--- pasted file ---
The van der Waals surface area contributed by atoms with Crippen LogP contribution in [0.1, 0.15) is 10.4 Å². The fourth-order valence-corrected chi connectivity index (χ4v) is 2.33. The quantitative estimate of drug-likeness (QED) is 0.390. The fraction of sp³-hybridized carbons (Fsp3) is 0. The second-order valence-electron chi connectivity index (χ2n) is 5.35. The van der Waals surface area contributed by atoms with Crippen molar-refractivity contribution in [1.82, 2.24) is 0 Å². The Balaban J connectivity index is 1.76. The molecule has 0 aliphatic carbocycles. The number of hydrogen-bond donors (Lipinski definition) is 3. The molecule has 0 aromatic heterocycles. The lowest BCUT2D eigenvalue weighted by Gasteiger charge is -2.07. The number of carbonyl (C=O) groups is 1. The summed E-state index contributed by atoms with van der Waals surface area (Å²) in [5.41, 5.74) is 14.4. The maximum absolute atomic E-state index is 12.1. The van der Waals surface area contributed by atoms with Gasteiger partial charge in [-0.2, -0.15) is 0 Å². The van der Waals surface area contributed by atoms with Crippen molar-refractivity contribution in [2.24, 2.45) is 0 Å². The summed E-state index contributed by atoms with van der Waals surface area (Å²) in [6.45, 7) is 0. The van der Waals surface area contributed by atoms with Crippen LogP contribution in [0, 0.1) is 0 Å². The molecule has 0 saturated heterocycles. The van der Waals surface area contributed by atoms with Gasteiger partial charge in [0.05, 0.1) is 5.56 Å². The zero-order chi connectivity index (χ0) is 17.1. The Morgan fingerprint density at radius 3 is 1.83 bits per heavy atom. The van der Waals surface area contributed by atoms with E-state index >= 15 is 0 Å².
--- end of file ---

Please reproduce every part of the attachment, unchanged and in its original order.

The van der Waals surface area contributed by atoms with Crippen LogP contribution in [0.1, 0.15) is 10.4 Å². The fourth-order valence-corrected chi connectivity index (χ4v) is 2.33. The quantitative estimate of drug-likeness (QED) is 0.390. The fraction of sp³-hybridized carbons (Fsp3) is 0. The second-order valence-electron chi connectivity index (χ2n) is 5.35. The van der Waals surface area contributed by atoms with Crippen molar-refractivity contribution in [1.82, 2.24) is 0 Å². The Balaban J connectivity index is 1.76. The molecule has 0 aliphatic carbocycles. The number of hydrogen-bond donors (Lipinski definition) is 3. The molecule has 0 aromatic heterocycles. The lowest BCUT2D eigenvalue weighted by Gasteiger charge is -2.07. The number of carbonyl (C=O) groups is 1. The summed E-state index contributed by atoms with van der Waals surface area (Å²) in [5.41, 5.74) is 14.4. The maximum absolute atomic E-state index is 12.1. The van der Waals surface area contributed by atoms with Gasteiger partial charge in [-0.2, -0.15) is 0 Å². The van der Waals surface area contributed by atoms with Crippen molar-refractivity contribution in [2.24, 2.45) is 0 Å². The summed E-state index contributed by atoms with van der Waals surface area (Å²) in [6.45, 7) is 0. The van der Waals surface area contributed by atoms with Crippen LogP contribution in [0, 0.1) is 0 Å². The molecule has 0 saturated heterocycles. The van der Waals surface area contributed by atoms with Gasteiger partial charge in [0.05, 0.1) is 5.56 Å². The zero-order chi connectivity index (χ0) is 17.1. The Morgan fingerprint density at radius 3 is 1.83 bits per heavy atom. The van der Waals surface area contributed by atoms with E-state index >= 15 is 0 Å².